Such theses prevent you from demonstrating critical thinking and analytical skills, which you want to show your instructor.
If you were to write a paper around the next two statements, your writing would probably be quite dull because you would be restating facts that the general public already knows.
Cause/effect essays may be quite similar to the response ones because they both present reasoning to the stated opinion.
Your flow of ideas should be organized and understandable.
When you relate your own ideas to the author’s, you can bring your personal knowledge and experience to bear on the topic in such a way as to analyze the author’s message in a familiar context.
When you carry on a dialogue with the author, you are expanding and speculating on the author’s ideas—entering an academic conversation with the author.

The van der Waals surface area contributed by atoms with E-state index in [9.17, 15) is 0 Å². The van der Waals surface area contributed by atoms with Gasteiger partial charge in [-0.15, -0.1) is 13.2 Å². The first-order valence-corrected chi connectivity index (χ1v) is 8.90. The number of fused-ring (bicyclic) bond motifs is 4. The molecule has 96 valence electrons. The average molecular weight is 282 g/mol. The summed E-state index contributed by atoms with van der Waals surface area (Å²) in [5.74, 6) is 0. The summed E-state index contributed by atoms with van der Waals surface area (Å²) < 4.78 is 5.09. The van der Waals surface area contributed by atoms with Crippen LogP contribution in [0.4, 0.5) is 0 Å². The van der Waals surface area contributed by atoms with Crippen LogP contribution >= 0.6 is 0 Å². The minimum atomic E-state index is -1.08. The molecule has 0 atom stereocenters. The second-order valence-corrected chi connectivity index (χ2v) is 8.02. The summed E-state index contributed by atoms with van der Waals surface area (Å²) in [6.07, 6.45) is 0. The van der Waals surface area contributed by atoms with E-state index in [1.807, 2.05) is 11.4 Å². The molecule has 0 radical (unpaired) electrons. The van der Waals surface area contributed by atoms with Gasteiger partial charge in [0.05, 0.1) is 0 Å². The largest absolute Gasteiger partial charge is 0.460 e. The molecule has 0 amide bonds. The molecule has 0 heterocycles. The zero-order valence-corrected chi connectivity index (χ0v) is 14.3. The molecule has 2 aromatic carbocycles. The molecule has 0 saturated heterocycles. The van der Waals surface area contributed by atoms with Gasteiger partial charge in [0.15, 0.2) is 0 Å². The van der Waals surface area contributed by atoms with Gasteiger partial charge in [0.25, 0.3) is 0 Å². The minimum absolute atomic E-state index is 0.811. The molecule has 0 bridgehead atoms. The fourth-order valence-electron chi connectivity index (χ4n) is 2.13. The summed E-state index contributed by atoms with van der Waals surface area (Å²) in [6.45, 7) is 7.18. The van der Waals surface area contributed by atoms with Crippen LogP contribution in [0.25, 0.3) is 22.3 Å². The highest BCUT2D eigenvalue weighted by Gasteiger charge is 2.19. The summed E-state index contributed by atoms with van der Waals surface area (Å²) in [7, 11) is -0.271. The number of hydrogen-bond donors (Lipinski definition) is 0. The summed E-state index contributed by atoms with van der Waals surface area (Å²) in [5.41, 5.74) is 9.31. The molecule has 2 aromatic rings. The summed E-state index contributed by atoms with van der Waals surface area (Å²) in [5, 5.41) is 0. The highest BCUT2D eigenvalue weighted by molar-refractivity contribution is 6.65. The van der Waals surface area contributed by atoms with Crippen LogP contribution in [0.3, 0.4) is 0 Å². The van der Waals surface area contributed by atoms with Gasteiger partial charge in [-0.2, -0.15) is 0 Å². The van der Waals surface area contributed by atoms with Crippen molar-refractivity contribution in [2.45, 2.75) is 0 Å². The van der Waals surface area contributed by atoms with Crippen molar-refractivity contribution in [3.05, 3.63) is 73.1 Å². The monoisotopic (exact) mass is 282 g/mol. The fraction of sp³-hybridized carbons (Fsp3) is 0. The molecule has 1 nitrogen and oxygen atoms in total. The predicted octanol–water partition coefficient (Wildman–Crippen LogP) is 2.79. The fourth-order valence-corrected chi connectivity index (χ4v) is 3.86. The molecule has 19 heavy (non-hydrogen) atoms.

Your reactions may include your subjective interpretations; you may even use the first-person narrator “I.” Your reaction paper need not follow the organization and ordering of the text you are writing about; in fact, reactions can begin with the last point the author made and then move to other points made earlier.
Reactions can be about one or many of the author’s ideas.
You may even be asked to write a reaction assignment in a journal.
Reaction writing may be informal or formal and is primarily analytical; reactions may be included in critiques, reviews, illustrations of ideas, or judgments of a concept or theory.